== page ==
Doing the same tasks over and over again gets boring in IT security. After all, you probably didn’t go into the technology profession for repetition. You were probably more excited by the challenge of the field. Yet, if your analysts are stuck setting up new user accounts for each new employee, repetitive tasks will keep coming up.
These types of dull tasks slowly make work less appealing. It also means less time for your staff to come up with new ideas, take training and ask creative questions about improving your cybersecurity. Left unchecked, such tedious tasks quietly increase cybersecurity stress levels.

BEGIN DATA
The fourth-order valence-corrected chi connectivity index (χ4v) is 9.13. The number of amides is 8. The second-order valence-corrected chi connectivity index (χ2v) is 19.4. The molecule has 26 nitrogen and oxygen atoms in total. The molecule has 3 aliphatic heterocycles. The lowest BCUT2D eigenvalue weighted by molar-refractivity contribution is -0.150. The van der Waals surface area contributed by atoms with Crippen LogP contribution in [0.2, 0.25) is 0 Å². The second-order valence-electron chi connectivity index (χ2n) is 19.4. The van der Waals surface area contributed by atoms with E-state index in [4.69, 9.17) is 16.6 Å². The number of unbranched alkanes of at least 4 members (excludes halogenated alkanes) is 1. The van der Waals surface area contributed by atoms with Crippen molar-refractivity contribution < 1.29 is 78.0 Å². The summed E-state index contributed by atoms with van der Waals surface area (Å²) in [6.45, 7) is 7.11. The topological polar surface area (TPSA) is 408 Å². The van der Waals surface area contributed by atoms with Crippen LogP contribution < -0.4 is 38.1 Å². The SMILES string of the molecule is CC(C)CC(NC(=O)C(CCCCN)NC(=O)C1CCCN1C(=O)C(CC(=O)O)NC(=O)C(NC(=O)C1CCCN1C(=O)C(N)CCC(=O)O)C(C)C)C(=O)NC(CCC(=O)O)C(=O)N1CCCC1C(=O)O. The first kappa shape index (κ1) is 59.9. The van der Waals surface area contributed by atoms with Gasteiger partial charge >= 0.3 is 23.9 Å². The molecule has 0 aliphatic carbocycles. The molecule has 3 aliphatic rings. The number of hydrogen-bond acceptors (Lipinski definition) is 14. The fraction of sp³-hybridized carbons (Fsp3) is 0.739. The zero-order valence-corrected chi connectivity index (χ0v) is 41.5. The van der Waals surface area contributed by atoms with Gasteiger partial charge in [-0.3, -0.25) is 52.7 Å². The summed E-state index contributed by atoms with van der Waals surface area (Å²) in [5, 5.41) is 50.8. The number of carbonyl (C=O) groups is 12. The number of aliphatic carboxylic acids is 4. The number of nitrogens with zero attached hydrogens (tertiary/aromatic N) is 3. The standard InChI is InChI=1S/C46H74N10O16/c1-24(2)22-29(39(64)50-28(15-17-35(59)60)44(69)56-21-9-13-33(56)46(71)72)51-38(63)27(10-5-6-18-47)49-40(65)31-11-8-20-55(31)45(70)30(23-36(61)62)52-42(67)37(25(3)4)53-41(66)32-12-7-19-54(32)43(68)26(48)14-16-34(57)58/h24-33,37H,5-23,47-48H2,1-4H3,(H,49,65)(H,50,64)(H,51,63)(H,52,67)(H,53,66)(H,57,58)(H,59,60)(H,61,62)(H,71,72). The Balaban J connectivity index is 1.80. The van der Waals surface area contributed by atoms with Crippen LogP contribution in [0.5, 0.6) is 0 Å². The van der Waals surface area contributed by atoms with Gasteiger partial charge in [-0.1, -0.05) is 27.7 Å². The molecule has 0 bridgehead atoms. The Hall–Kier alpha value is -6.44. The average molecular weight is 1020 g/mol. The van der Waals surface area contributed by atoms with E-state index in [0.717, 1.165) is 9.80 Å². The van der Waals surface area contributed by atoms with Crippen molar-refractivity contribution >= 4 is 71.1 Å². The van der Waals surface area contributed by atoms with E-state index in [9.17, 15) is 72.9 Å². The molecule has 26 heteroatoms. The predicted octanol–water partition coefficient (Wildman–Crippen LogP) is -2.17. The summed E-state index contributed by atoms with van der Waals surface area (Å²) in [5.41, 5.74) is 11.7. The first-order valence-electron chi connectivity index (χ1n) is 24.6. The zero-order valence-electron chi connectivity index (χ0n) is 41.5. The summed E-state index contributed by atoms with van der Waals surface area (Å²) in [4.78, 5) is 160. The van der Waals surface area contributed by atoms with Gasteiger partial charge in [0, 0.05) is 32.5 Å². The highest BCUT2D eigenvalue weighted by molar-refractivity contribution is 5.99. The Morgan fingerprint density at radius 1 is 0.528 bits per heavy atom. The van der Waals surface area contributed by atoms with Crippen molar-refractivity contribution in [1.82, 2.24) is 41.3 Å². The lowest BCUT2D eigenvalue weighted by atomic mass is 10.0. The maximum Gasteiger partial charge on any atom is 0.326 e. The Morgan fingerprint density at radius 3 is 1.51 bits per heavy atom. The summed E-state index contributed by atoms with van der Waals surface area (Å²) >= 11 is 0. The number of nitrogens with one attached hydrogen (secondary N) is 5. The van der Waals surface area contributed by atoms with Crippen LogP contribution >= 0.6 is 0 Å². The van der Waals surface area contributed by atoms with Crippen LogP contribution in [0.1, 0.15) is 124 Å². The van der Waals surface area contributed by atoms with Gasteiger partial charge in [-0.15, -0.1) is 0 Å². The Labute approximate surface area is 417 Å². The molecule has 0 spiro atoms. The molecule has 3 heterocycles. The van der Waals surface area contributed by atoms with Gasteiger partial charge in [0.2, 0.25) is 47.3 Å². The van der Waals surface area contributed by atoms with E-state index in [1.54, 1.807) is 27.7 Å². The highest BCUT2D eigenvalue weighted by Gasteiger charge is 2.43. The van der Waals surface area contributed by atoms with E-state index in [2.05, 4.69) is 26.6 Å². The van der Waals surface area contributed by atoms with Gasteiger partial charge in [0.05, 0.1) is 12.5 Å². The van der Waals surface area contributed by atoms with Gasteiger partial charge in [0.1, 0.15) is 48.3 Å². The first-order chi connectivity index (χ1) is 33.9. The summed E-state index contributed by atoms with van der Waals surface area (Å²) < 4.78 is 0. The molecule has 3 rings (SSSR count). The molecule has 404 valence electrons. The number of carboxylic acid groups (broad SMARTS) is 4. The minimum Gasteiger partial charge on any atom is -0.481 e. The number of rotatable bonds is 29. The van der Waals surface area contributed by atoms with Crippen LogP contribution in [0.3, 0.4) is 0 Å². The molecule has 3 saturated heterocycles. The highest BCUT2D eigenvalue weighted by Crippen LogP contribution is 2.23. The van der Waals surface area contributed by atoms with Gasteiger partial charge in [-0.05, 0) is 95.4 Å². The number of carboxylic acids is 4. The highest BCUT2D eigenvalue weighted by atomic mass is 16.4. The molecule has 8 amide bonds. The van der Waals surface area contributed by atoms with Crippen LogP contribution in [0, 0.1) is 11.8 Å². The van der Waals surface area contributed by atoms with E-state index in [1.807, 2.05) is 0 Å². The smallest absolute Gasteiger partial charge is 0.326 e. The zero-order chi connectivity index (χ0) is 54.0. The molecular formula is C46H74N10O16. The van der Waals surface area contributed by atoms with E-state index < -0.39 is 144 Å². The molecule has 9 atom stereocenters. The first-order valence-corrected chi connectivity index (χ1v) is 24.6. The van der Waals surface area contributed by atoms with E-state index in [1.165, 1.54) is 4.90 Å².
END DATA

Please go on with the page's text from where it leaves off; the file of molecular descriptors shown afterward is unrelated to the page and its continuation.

There is a better way! Use a software tool like Group Requestor to set up your new users. This tool will mean all customer service, all sales, and all finance staff start with the same baseline type of user accounts. On occasion, you may still need to give people special user accounts. However, the majority of time group management for user accounts will take care of most of the heavy lifting for you.
Ask your IT security employees to review how many user ID requests (i.e., new setup, access removal and related changes) have come through in the past 30 days.
You will probably be surprised at the volume! Once you have that number, consider whether you can free up staff time and fight off burnout by using an automation tool like Apollo, which manages password resets around the clock.
4) Retain Outside Experts To Assist With IT Security Incidents To Avoid Pushing Your Staff To Exhaustion